They were the only players still under par going into the weekend, perhaps setting up a rematch from the first major of the year. Thompson soundly beat Wie in the final round at the Kraft Nabisco Championship.
"Definitely too early," Thompson said with a laugh. "Thirty-six holes in a major, that's a lot of golf to be played, especially at a US Women's Open."
For now, Wie had control with a three-shot lead.
The 24-year-old from Hawaii twice thought her shots were going off the turtleback greens, and twice she relied on her table-top putting stance to make long par saves. She finished with a 6-iron that set up a 12-foot birdie putt, and a 15-foot birdie on the par-5 ninth to reach 4-under 136.
"End of the day yesterday, I was thinking if I just did this again, that would be nice," Wie said. "Finishing with two birdies is always great. It's a grind out there. It's not easy. Really grateful for the par putts that I made and some of the birdie putts that I made. I can't complain. I'll take it."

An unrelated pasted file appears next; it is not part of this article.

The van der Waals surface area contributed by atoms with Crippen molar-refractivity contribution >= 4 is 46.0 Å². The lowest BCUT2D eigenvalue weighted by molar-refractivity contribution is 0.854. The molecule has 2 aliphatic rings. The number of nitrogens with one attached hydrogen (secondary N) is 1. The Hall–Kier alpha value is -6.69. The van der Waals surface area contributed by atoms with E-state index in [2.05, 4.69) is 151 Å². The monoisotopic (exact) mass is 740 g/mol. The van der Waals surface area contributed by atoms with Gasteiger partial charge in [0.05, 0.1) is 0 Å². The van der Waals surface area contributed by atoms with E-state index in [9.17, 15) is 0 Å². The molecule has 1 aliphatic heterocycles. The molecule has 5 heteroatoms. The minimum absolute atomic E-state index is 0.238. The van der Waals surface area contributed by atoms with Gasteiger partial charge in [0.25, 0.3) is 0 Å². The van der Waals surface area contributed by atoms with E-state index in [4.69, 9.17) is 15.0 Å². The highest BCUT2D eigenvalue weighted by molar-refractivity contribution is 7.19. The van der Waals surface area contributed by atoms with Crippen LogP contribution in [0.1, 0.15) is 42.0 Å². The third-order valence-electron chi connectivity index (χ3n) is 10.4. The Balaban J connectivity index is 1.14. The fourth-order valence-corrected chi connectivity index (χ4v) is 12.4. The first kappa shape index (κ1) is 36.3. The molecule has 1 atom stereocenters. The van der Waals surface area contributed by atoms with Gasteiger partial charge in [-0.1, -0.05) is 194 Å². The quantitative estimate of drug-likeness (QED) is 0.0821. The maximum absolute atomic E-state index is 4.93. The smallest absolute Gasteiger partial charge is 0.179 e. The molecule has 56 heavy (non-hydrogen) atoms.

Just when it looked as if this had the trappings of another runaway - Martin Kaymer led by at least four shots over the final 48 holes to win the US Open - along came Thompson with a shot reminiscent of what Kaymer did last week.
From the sand and bushes left of the fairway on the par-5 fifth hole, Thompson blasted a 5-iron from 195 yards just off the green, setting up two putts for birdie from about 60 feet. Kaymer was in roughly the same spot in the third round when he hit 7-iron from 202 yards to 5 feet, that pin position more toward the front.
That was her third straight birdie, and she closed with four pars to reach 139.
Pinehurst No.2 wasn't in much of a giving mood on another warm day in the North Carolina sandhills, with a brief shower in the middle of the afternoon that didn't do much to soften a dry, crusty golf course.
Stacy Lewis, the No. 1 player in women's golf who opened with a bogey-free 67, picked up a bogey on her first hole in a wild round of six bogeys, three birdies and a tough 73. A two-time major champion, she saw the big picture.
"I hung around, and that's what you've got to do at this tournament," said Lewis, at even-par with Amy Yang (69) and Minjee Lee, the 18-year-old amateur from Australia who played bogey-free on the back nine to salvage a 71.